« Home Ownership and Sticky Unemployment | Main | The Mechanical Turk »

Sunday, March 18, 2007

Wage Insurance

The New York Times says wage insurance is dividing Democrats:

Why Wage Insurance Is Dividing Democrats, by Edmund L. Andrews, Economic View, NY Times: ...Democrats ... [disagree] over “wage insurance,” a proposal to provide money to stabilize incomes of people who lose their jobs because of an economic jolt and take lower-paying jobs.

On its face, the idea addresses a host of themes near and dear to Democrats: to support working families, to soften the blows of an economy that thrives on maximum “flexibility,” and to deal with anxiety about disruptions caused by globalization...

Under one proposal, by Representative Jim McDermott of Washington State, the government would pay as much as 50 percent of the difference between a person’s old and new wage — with a maximum benefit of $10,000 a year — for as long as two years. A welder who lost a job that paid $40,000 a year and who took a new job paying $30,000 would receive $5,000 a year in supplemental pay for two years.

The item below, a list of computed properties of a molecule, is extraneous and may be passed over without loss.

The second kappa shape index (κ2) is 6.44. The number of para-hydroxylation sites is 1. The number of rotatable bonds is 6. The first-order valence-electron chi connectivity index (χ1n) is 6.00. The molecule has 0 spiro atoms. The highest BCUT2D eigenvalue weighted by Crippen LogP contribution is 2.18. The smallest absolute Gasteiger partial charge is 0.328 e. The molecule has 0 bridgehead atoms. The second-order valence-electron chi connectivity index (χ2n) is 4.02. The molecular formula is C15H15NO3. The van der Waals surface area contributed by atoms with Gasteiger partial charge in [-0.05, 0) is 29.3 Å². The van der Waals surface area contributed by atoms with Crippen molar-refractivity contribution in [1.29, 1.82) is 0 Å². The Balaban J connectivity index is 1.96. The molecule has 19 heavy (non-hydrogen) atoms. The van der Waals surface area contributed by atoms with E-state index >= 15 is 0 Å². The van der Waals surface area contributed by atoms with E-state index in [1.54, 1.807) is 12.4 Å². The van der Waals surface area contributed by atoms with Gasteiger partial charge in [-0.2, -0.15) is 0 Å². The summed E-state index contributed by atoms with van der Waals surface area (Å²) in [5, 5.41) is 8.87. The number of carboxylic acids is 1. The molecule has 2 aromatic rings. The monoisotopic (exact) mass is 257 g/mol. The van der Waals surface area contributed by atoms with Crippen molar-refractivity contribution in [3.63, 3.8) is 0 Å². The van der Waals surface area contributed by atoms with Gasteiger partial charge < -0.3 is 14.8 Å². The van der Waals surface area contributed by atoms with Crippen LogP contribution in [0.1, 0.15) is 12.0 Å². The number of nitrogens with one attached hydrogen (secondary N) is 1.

Senator Charles E. Schumer of New York ... is [a] crucial supporter. Others include ... Robert Rubin, the former Treasury secretary, and Robert B. Reich, the former secretary of labor. Rough estimates indicate that the measure would cost about $3.5 billion a year, money that supporters say could come from reserves in the federal unemployment insurance trust fund. ...

Lael Brainard, an international economist at the Brookings Institution, said people whose jobs are permanently displaced end up accepting jobs that initially pay about 16 percent less than they earned before. For manufacturing workers, the average wage cut is 20 percent.

Lori Kletzer, a professor of economics at the University of California, Santa Cruz, said: “It is the earnings losses upon being re-employed that are main costs of trade-related jobs losses. Workers don’t necessarily have anxiety about finding their next job. They have anxiety about what they will earn in their next job.”

So what’s not to like? ...[P]erhaps surprisingly, the most vocal opposition to wage insurance comes from labor unions and groups aligned with organized labor. ... Labor leaders ... assert that wage insurance would effectively subsidize downward mobility by providing money to employers offering the lowest wages possible.